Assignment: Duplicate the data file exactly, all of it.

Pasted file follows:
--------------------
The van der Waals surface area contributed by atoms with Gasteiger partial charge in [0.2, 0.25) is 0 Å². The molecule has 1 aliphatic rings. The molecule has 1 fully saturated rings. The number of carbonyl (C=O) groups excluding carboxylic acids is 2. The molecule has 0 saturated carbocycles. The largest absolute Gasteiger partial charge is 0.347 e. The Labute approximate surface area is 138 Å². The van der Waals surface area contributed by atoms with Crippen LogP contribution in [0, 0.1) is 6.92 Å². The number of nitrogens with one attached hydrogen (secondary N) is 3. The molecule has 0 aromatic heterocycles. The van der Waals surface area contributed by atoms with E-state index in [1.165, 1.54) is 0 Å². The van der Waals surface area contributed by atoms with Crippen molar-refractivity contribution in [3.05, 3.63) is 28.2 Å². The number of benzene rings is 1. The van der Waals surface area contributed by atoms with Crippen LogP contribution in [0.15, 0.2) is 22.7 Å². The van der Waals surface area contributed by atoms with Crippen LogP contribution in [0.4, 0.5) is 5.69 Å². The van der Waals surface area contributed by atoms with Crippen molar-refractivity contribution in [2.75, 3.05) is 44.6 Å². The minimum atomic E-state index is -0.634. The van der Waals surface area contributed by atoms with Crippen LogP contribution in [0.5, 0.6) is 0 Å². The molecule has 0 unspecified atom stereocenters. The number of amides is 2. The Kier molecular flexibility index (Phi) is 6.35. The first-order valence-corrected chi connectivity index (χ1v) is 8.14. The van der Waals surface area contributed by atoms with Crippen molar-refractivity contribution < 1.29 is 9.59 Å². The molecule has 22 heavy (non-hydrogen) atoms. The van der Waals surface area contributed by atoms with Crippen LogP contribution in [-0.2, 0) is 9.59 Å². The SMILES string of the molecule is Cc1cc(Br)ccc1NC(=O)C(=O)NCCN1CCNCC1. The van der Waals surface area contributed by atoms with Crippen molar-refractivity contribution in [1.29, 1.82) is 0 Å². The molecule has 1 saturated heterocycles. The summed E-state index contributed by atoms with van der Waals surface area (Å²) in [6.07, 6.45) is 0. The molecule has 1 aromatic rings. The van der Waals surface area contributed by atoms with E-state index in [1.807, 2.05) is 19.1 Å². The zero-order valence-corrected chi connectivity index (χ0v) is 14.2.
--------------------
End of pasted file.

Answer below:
The van der Waals surface area contributed by atoms with Gasteiger partial charge in [0.2, 0.25) is 0 Å². The molecule has 1 aliphatic rings. The molecule has 1 fully saturated rings. The number of carbonyl (C=O) groups excluding carboxylic acids is 2. The molecule has 0 saturated carbocycles. The largest absolute Gasteiger partial charge is 0.347 e. The Labute approximate surface area is 138 Å². The van der Waals surface area contributed by atoms with Crippen LogP contribution in [0, 0.1) is 6.92 Å². The number of nitrogens with one attached hydrogen (secondary N) is 3. The molecule has 0 aromatic heterocycles. The van der Waals surface area contributed by atoms with E-state index in [1.165, 1.54) is 0 Å². The van der Waals surface area contributed by atoms with Crippen molar-refractivity contribution in [3.05, 3.63) is 28.2 Å². The number of benzene rings is 1. The van der Waals surface area contributed by atoms with Crippen LogP contribution in [0.15, 0.2) is 22.7 Å². The van der Waals surface area contributed by atoms with Crippen LogP contribution in [0.4, 0.5) is 5.69 Å². The van der Waals surface area contributed by atoms with Crippen molar-refractivity contribution in [2.75, 3.05) is 44.6 Å². The minimum atomic E-state index is -0.634. The van der Waals surface area contributed by atoms with Crippen LogP contribution in [0.5, 0.6) is 0 Å². The molecule has 0 unspecified atom stereocenters. The number of amides is 2. The Kier molecular flexibility index (Phi) is 6.35. The first-order valence-corrected chi connectivity index (χ1v) is 8.14. The van der Waals surface area contributed by atoms with Crippen molar-refractivity contribution < 1.29 is 9.59 Å². The molecule has 22 heavy (non-hydrogen) atoms. The van der Waals surface area contributed by atoms with Crippen LogP contribution in [-0.2, 0) is 9.59 Å². The SMILES string of the molecule is Cc1cc(Br)ccc1NC(=O)C(=O)NCCN1CCNCC1. The van der Waals surface area contributed by atoms with Crippen molar-refractivity contribution in [1.29, 1.82) is 0 Å². The molecule has 1 saturated heterocycles. The summed E-state index contributed by atoms with van der Waals surface area (Å²) in [6.07, 6.45) is 0. The molecule has 1 aromatic rings. The van der Waals surface area contributed by atoms with E-state index in [1.807, 2.05) is 19.1 Å². The zero-order valence-corrected chi connectivity index (χ0v) is 14.2.